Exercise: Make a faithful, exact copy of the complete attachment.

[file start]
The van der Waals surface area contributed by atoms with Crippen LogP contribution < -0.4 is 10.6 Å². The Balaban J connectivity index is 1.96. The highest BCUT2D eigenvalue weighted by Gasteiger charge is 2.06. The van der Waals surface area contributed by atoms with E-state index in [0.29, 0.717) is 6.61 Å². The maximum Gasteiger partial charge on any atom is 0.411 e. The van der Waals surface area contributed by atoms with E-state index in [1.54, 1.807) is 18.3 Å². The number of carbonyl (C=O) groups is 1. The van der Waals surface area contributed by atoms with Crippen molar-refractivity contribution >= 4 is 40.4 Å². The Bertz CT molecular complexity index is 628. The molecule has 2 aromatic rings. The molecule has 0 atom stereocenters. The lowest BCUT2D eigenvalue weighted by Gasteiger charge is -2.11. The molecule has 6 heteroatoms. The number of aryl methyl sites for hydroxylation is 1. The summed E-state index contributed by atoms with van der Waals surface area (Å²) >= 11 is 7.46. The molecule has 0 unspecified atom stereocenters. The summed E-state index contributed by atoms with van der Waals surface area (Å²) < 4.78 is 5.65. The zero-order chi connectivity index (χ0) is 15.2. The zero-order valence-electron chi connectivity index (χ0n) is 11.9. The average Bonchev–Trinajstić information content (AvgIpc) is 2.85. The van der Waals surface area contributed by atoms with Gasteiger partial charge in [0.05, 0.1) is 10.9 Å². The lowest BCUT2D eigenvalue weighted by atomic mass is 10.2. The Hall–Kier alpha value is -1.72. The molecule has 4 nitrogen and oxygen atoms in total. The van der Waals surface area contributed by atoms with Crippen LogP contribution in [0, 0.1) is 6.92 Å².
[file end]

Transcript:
The van der Waals surface area contributed by atoms with Crippen LogP contribution < -0.4 is 10.6 Å². The Balaban J connectivity index is 1.96. The highest BCUT2D eigenvalue weighted by Gasteiger charge is 2.06. The van der Waals surface area contributed by atoms with E-state index in [0.29, 0.717) is 6.61 Å². The maximum Gasteiger partial charge on any atom is 0.411 e. The van der Waals surface area contributed by atoms with E-state index in [1.54, 1.807) is 18.3 Å². The number of carbonyl (C=O) groups is 1. The van der Waals surface area contributed by atoms with Crippen molar-refractivity contribution >= 4 is 40.4 Å². The Bertz CT molecular complexity index is 628. The molecule has 2 aromatic rings. The molecule has 0 atom stereocenters. The lowest BCUT2D eigenvalue weighted by Gasteiger charge is -2.11. The molecule has 6 heteroatoms. The number of aryl methyl sites for hydroxylation is 1. The summed E-state index contributed by atoms with van der Waals surface area (Å²) >= 11 is 7.46. The molecule has 0 unspecified atom stereocenters. The summed E-state index contributed by atoms with van der Waals surface area (Å²) < 4.78 is 5.65. The zero-order chi connectivity index (χ0) is 15.2. The zero-order valence-electron chi connectivity index (χ0n) is 11.9. The average Bonchev–Trinajstić information content (AvgIpc) is 2.85. The van der Waals surface area contributed by atoms with Gasteiger partial charge in [0.05, 0.1) is 10.9 Å². The lowest BCUT2D eigenvalue weighted by atomic mass is 10.2. The Hall–Kier alpha value is -1.72. The molecule has 4 nitrogen and oxygen atoms in total. The van der Waals surface area contributed by atoms with Crippen LogP contribution in [0, 0.1) is 6.92 Å².